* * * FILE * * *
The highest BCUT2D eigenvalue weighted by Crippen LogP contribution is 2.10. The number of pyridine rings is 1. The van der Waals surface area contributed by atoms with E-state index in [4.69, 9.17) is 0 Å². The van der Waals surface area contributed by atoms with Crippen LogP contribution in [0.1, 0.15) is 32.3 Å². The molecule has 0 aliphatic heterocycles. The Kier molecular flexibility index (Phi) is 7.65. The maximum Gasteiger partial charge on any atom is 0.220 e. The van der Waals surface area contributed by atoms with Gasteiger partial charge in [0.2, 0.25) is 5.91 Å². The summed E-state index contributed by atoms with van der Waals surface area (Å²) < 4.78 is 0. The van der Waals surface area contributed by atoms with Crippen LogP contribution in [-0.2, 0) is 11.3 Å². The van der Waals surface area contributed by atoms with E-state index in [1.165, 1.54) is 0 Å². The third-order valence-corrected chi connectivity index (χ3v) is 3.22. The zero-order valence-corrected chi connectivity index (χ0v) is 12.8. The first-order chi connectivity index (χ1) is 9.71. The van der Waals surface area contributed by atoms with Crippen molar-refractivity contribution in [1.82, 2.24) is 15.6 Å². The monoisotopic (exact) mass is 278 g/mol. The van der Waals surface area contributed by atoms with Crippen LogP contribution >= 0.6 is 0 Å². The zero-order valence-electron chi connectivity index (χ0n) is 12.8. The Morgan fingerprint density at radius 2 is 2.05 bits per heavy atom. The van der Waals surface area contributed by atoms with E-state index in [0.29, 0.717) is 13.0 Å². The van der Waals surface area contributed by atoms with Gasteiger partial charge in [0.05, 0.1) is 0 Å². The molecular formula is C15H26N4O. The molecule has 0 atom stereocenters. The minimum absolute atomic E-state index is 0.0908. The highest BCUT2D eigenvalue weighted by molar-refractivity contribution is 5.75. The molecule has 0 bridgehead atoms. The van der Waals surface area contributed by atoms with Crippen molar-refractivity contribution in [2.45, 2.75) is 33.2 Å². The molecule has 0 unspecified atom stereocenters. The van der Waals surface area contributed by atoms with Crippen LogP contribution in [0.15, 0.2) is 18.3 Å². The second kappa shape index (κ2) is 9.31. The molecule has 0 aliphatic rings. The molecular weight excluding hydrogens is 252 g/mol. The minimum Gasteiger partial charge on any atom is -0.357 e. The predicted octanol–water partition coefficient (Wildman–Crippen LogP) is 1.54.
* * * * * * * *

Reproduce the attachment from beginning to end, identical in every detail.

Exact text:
The highest BCUT2D eigenvalue weighted by Crippen LogP contribution is 2.10. The number of pyridine rings is 1. The van der Waals surface area contributed by atoms with E-state index in [4.69, 9.17) is 0 Å². The van der Waals surface area contributed by atoms with Crippen LogP contribution in [0.1, 0.15) is 32.3 Å². The molecule has 0 aliphatic heterocycles. The Kier molecular flexibility index (Phi) is 7.65. The maximum Gasteiger partial charge on any atom is 0.220 e. The van der Waals surface area contributed by atoms with Gasteiger partial charge in [0.2, 0.25) is 5.91 Å². The summed E-state index contributed by atoms with van der Waals surface area (Å²) < 4.78 is 0. The van der Waals surface area contributed by atoms with Crippen LogP contribution in [-0.2, 0) is 11.3 Å². The van der Waals surface area contributed by atoms with E-state index in [1.165, 1.54) is 0 Å². The third-order valence-corrected chi connectivity index (χ3v) is 3.22. The zero-order valence-corrected chi connectivity index (χ0v) is 12.8. The first-order chi connectivity index (χ1) is 9.71. The van der Waals surface area contributed by atoms with Crippen molar-refractivity contribution in [1.82, 2.24) is 15.6 Å². The monoisotopic (exact) mass is 278 g/mol. The van der Waals surface area contributed by atoms with Crippen LogP contribution >= 0.6 is 0 Å². The zero-order valence-electron chi connectivity index (χ0n) is 12.8. The Morgan fingerprint density at radius 2 is 2.05 bits per heavy atom. The van der Waals surface area contributed by atoms with E-state index in [0.29, 0.717) is 13.0 Å². The van der Waals surface area contributed by atoms with Gasteiger partial charge in [0.05, 0.1) is 0 Å². The molecular formula is C15H26N4O. The molecule has 0 atom stereocenters. The minimum absolute atomic E-state index is 0.0908. The highest BCUT2D eigenvalue weighted by molar-refractivity contribution is 5.75. The molecule has 0 bridgehead atoms. The van der Waals surface area contributed by atoms with Crippen molar-refractivity contribution in [2.45, 2.75) is 33.2 Å². The molecule has 0 unspecified atom stereocenters. The van der Waals surface area contributed by atoms with Crippen LogP contribution in [0.15, 0.2) is 18.3 Å². The second kappa shape index (κ2) is 9.31. The molecule has 0 aliphatic rings. The molecular weight excluding hydrogens is 252 g/mol. The minimum Gasteiger partial charge on any atom is -0.357 e. The predicted octanol–water partition coefficient (Wildman–Crippen LogP) is 1.54.